Aug 16, 2013
11:37 AMArts & Entertainment
Eugene O'Neill's Boxer Shorts for Sale at a Connecticut Bookshop
Courtesy of Dan Dwyer/Johnnycake Books
A closeup of a pair of Eugene O'Neill's blue cotton boxers, showing the E.O'N. monogram.
(page 1 of 2)
There’s at least one obscure literary link between Litchfield County, Conn., and Nobel Prize-winning playwright Eugene O’Neill’s “dirty laundry,” but who knew that some of his actual laundry—a pair of blue boxer shorts—would end up being for sale as a collector’s item in one of Connecticut’s best antiquarian bookshops.
At Dan Dwyer’s Johnnycake Books in Salisbury, not only can you pick up a 1982 edition of O’Neill’s famous play “The Iceman Cometh,” with drawings by Leonard Baskin ($150), or what they call in the trade “reading copies” of “Lazarus Laughed” and “Marco Millions," but you can also go home with an original pair of the playwright’s premium- grade cotton underwear.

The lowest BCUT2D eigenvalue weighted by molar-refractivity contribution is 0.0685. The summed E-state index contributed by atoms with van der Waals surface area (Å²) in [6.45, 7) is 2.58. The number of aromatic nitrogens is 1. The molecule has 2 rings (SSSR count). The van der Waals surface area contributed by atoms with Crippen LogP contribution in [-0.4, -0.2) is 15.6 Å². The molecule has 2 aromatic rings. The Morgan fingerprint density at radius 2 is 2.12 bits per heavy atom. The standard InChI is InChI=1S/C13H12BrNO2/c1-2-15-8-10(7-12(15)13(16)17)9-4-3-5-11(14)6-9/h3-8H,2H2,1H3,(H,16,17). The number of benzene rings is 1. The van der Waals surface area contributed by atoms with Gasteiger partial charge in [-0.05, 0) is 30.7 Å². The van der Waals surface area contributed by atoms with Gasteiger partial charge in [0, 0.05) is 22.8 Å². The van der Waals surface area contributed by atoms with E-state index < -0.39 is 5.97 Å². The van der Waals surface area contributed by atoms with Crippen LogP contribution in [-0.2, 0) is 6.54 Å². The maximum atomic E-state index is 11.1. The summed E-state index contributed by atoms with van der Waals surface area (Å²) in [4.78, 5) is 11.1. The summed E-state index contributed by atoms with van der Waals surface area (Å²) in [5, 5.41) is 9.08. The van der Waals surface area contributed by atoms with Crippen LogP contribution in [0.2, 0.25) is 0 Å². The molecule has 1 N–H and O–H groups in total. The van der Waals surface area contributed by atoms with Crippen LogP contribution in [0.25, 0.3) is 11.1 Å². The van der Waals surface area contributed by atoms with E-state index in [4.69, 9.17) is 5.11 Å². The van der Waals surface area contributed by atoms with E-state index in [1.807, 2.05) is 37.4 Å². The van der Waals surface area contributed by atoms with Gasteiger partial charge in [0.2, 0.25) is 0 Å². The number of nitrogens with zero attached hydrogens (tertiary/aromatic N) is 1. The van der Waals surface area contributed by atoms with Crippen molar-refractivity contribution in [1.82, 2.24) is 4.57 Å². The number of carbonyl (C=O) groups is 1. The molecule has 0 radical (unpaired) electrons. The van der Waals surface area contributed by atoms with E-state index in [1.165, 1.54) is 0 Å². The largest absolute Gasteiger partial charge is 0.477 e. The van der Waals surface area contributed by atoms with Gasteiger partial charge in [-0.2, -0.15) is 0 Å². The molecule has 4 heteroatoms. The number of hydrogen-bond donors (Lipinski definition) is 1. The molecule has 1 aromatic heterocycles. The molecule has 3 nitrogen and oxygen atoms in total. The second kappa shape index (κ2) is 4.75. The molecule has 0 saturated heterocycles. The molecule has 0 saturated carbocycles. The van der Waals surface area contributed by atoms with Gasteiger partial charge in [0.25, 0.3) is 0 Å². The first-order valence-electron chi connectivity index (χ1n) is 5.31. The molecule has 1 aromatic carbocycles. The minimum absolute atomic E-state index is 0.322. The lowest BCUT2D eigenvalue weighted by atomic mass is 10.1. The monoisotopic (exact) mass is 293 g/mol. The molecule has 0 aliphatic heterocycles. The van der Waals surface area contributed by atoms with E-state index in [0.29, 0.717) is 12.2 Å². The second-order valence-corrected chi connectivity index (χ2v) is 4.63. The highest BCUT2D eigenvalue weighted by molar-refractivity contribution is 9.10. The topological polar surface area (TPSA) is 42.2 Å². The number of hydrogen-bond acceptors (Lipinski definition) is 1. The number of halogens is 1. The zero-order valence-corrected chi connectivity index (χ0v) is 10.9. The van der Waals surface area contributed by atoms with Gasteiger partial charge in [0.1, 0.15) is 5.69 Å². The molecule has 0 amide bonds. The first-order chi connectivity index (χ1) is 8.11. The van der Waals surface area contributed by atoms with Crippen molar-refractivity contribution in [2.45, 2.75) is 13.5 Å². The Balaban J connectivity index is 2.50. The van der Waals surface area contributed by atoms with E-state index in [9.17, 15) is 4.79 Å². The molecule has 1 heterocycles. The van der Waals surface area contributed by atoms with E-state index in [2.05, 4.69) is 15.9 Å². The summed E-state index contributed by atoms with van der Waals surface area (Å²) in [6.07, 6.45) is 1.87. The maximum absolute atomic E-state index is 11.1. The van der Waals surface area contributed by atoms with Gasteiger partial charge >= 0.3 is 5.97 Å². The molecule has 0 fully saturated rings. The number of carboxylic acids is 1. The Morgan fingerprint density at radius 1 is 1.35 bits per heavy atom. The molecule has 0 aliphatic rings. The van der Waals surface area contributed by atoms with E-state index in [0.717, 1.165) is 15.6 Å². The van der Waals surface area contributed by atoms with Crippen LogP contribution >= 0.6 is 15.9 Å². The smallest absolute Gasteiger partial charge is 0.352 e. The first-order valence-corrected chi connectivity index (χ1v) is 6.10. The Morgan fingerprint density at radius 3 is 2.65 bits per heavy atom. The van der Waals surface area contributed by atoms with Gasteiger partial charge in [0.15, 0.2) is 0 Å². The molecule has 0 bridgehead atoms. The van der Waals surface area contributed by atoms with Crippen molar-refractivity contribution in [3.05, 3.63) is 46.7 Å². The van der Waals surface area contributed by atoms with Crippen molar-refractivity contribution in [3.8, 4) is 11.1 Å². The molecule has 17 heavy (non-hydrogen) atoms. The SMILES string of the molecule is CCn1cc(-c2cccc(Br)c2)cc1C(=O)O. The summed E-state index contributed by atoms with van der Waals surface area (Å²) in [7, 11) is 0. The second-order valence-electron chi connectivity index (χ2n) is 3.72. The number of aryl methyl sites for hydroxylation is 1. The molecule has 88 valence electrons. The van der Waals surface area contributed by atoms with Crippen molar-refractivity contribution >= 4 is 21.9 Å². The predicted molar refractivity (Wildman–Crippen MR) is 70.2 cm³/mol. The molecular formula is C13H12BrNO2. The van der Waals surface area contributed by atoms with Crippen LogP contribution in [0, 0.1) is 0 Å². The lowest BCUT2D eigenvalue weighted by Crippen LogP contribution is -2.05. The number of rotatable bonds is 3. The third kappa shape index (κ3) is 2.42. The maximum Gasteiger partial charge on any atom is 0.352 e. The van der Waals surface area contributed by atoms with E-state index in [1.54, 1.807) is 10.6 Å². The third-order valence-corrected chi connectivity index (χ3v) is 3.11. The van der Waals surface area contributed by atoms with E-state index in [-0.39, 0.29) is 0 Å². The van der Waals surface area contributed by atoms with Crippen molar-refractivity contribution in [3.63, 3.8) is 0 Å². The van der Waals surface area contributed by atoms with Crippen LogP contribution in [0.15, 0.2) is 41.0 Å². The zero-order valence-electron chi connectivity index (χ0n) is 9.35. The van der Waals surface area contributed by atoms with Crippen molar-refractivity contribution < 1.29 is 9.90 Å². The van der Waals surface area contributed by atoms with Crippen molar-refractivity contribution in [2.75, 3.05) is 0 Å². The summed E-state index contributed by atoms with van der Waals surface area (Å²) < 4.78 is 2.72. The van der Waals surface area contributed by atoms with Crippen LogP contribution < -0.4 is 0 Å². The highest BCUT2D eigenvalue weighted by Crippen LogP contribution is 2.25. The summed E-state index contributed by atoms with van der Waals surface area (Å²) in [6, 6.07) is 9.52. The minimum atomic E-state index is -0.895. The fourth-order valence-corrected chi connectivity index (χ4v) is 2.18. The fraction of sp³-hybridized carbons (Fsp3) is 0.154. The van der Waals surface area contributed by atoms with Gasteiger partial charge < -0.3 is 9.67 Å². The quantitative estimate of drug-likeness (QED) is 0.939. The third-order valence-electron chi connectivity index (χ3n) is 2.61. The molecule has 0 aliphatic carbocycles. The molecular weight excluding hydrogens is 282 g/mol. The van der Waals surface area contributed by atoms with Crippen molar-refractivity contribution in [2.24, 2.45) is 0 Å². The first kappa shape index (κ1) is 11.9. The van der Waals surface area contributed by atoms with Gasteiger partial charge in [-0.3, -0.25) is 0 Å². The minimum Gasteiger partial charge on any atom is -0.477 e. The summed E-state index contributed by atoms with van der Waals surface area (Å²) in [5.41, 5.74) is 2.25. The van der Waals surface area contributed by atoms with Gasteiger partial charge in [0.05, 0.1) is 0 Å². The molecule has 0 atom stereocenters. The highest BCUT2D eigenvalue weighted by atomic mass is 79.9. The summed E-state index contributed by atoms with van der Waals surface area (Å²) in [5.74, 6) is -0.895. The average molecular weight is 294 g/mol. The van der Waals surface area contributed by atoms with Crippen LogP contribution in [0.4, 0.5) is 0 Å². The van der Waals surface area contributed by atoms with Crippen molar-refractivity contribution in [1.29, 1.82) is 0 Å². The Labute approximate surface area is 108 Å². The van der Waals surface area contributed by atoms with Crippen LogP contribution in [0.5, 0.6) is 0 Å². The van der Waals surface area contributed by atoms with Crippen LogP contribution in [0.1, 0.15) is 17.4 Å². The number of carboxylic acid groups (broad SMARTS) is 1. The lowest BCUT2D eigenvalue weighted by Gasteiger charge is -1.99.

That literary snippet was revealed to the world this week in a fun little Daily News blog post by Margaret Eby.
Reached by phone after he had emailed his friends and clients a link to the post, Dwyer recounted how he “acquired them from a book collector who bought them from a retired pair of booksellers in the Boston area.”
As this plot goes, the O’Neill family had summer place in Marblehead, Mass., and when the heirs to the estate finally sold it as a White Elephant, folks in the trade were called in to remove and sell the contents, which, Dwyer says, included a fine summer house library.
The Boston-area booksellers were among that group and acquired two pairs of the boxers. One they kept and another they sold to a book collector, and it’s from that person Dwyer acquired the boxers—so the chain of provenance on the underwear with the E. O’N. monogram is pretty solid.
An O’Neill fan—he saw “Strange Interlude” in London a couple of weeks ago—Dwyer is thrilled to have an unusual literary collector’s item, which, according to the Daily News, is displayed with a card pronouncing the underwear “A Longjohn’s Journey Into Night.”
As a conversation piece to go with a vintage copy of an O’Neill play, the size 34 boxers can be yours for $1,750.
Meanwhile, another connection between Litchfield County and the writer often deemed America’s greatest playwright is an unseemly bit of history from the annals of O’Neill’s relationship woes.